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Thanks Evan. I found another useful posting with specific settings - Sign on rough pine. Here are some photos of my attempts in order. The first was done with full power, full speed, and 200+ lpi. The second was 80 power, 450 speed, and 74 lpi. The last was 80 power, 450 speed, and 125 lpi. The file I used is not a vector file. Would converting it to a vector greatly enhance the quality (sharper edges)? Also, I am new and don’t know anything about scoring. How would that enhance the print or would it? Any suggestions would be greatly appreciated.

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Those came out nicely! As for the jaggy edges, I am not sure how you built this, but if you took a raster small text and grew it really large… you’d get giant steps like that. I think it looks pretty cool, but if you wanted smoother text, yeah I would make it vector at full size, convert the text to paths, and then engrave that.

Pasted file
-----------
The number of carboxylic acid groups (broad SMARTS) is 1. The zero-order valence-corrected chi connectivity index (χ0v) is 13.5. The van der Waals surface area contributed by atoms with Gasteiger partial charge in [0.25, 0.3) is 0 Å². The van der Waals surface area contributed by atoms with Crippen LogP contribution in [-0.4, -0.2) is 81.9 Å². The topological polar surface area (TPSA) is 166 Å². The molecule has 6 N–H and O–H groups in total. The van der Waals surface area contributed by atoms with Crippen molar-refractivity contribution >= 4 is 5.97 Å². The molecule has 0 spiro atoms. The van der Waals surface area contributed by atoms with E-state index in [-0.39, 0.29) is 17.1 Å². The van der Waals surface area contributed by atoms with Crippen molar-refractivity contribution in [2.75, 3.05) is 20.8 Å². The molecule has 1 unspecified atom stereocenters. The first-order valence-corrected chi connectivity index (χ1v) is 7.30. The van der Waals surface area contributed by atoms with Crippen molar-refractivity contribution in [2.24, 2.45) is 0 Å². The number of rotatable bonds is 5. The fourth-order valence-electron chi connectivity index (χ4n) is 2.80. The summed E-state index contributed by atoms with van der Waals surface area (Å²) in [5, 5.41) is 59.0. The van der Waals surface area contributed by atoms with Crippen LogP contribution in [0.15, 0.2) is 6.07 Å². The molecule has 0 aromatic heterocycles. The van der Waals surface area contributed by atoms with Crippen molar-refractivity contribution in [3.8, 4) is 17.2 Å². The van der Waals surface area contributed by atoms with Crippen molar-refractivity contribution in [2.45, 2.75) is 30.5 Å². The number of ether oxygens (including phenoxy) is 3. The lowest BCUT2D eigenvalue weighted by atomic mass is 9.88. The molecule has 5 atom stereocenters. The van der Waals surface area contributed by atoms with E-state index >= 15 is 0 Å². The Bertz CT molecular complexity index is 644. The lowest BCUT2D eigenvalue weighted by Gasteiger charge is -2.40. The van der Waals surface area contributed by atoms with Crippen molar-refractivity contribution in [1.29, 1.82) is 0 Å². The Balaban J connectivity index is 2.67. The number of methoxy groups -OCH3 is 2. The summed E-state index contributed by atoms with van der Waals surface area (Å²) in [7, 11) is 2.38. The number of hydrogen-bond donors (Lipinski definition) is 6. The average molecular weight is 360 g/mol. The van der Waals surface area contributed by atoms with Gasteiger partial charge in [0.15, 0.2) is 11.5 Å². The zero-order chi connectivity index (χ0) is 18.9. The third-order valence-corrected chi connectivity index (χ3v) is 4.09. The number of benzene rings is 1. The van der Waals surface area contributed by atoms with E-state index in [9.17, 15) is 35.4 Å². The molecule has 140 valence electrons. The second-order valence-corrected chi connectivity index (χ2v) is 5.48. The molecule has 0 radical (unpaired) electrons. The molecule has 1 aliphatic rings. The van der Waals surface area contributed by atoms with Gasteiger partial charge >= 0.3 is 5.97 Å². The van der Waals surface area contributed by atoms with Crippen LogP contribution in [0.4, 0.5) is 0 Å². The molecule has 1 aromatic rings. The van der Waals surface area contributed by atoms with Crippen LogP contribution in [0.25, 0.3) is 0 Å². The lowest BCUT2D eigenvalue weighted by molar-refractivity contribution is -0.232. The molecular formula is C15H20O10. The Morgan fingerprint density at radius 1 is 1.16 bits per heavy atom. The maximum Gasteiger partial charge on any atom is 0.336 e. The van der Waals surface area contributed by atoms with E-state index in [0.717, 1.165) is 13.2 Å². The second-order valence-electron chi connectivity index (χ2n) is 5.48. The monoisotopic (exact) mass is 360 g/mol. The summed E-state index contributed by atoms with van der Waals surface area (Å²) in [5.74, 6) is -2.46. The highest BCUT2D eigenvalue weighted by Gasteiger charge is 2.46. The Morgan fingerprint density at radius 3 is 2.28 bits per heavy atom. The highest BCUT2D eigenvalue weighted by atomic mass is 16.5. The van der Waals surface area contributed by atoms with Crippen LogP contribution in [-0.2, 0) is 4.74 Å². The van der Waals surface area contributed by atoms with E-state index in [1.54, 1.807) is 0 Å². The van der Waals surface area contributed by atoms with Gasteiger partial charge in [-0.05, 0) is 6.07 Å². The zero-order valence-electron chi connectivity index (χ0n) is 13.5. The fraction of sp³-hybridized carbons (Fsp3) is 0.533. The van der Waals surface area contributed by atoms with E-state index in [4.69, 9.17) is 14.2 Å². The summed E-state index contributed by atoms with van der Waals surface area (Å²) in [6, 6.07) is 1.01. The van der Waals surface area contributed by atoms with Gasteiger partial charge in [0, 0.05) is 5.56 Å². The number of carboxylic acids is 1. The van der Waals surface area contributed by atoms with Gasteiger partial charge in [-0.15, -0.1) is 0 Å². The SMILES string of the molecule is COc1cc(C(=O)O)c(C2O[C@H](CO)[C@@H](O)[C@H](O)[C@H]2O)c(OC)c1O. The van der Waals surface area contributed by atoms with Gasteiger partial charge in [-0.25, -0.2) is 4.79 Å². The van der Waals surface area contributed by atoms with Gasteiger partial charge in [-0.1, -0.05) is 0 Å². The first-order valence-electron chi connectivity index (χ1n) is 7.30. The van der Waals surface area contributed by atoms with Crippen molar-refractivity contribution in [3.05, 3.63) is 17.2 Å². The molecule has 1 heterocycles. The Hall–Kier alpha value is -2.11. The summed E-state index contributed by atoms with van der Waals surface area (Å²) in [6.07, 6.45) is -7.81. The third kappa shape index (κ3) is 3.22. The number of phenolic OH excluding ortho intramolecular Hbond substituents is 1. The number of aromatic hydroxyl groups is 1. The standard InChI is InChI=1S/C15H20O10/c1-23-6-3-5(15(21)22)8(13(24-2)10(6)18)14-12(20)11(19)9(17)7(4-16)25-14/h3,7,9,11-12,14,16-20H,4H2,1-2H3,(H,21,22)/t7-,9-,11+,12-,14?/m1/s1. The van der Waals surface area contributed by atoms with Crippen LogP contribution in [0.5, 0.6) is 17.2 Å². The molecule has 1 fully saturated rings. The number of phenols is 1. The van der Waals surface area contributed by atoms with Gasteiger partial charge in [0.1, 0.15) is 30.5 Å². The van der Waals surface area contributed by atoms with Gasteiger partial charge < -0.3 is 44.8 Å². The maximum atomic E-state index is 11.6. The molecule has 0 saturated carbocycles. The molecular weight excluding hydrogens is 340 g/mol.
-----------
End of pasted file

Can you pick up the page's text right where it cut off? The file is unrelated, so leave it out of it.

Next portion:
One thing to consider is that some fonts are “janky”. They sometimes (rarely) have strange paths in vectors, and whatnot. The best plan if you get weird test results is to export your vector to a raster, then engrave that raster. It’s rare, but it can happen. Someone just posted a problem with the milspec font this week.

Rasterizing your fullsize vector will prevent that for sure.

All that being said, your jaggy letters have style!

Here’s the milspec thread:

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To answer some questions: 1) yes, a vector image would clean up the edges of the letters. Give it a try (even if not the correct font) just using some regular vector letters exported from your software of choice, and see how that works.